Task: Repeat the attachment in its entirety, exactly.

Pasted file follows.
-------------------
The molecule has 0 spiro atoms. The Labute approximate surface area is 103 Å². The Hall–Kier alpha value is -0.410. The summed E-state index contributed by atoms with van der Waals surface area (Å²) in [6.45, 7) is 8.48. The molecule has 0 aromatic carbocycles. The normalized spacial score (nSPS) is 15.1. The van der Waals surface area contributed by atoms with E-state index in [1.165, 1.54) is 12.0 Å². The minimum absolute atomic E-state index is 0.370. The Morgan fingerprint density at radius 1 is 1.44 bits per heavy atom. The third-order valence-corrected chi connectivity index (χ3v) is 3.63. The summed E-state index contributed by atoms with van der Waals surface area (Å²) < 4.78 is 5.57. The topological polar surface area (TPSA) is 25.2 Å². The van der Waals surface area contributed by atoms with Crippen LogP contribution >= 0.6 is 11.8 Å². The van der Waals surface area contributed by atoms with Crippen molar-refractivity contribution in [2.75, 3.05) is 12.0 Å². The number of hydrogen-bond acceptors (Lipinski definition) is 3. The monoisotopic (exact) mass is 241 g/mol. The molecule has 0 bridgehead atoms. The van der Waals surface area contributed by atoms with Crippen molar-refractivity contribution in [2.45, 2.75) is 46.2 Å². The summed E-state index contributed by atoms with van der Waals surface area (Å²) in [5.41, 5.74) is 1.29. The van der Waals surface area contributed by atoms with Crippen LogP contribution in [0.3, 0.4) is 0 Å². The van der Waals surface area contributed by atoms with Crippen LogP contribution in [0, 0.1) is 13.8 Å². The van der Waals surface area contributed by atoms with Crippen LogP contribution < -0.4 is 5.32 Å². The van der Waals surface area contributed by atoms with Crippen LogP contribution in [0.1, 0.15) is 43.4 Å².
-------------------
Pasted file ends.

The molecule has 0 spiro atoms. The Labute approximate surface area is 103 Å². The Hall–Kier alpha value is -0.410. The summed E-state index contributed by atoms with van der Waals surface area (Å²) in [6.45, 7) is 8.48. The molecule has 0 aromatic carbocycles. The normalized spacial score (nSPS) is 15.1. The van der Waals surface area contributed by atoms with E-state index in [1.165, 1.54) is 12.0 Å². The minimum absolute atomic E-state index is 0.370. The Morgan fingerprint density at radius 1 is 1.44 bits per heavy atom. The third-order valence-corrected chi connectivity index (χ3v) is 3.63. The summed E-state index contributed by atoms with van der Waals surface area (Å²) < 4.78 is 5.57. The topological polar surface area (TPSA) is 25.2 Å². The van der Waals surface area contributed by atoms with Crippen LogP contribution >= 0.6 is 11.8 Å². The van der Waals surface area contributed by atoms with Crippen molar-refractivity contribution in [2.75, 3.05) is 12.0 Å². The number of hydrogen-bond acceptors (Lipinski definition) is 3. The monoisotopic (exact) mass is 241 g/mol. The molecule has 0 bridgehead atoms. The van der Waals surface area contributed by atoms with Crippen molar-refractivity contribution in [2.45, 2.75) is 46.2 Å². The summed E-state index contributed by atoms with van der Waals surface area (Å²) in [5.41, 5.74) is 1.29. The van der Waals surface area contributed by atoms with Crippen LogP contribution in [0.3, 0.4) is 0 Å². The van der Waals surface area contributed by atoms with Crippen LogP contribution in [0, 0.1) is 13.8 Å². The van der Waals surface area contributed by atoms with Crippen LogP contribution < -0.4 is 5.32 Å². The van der Waals surface area contributed by atoms with Crippen LogP contribution in [0.1, 0.15) is 43.4 Å².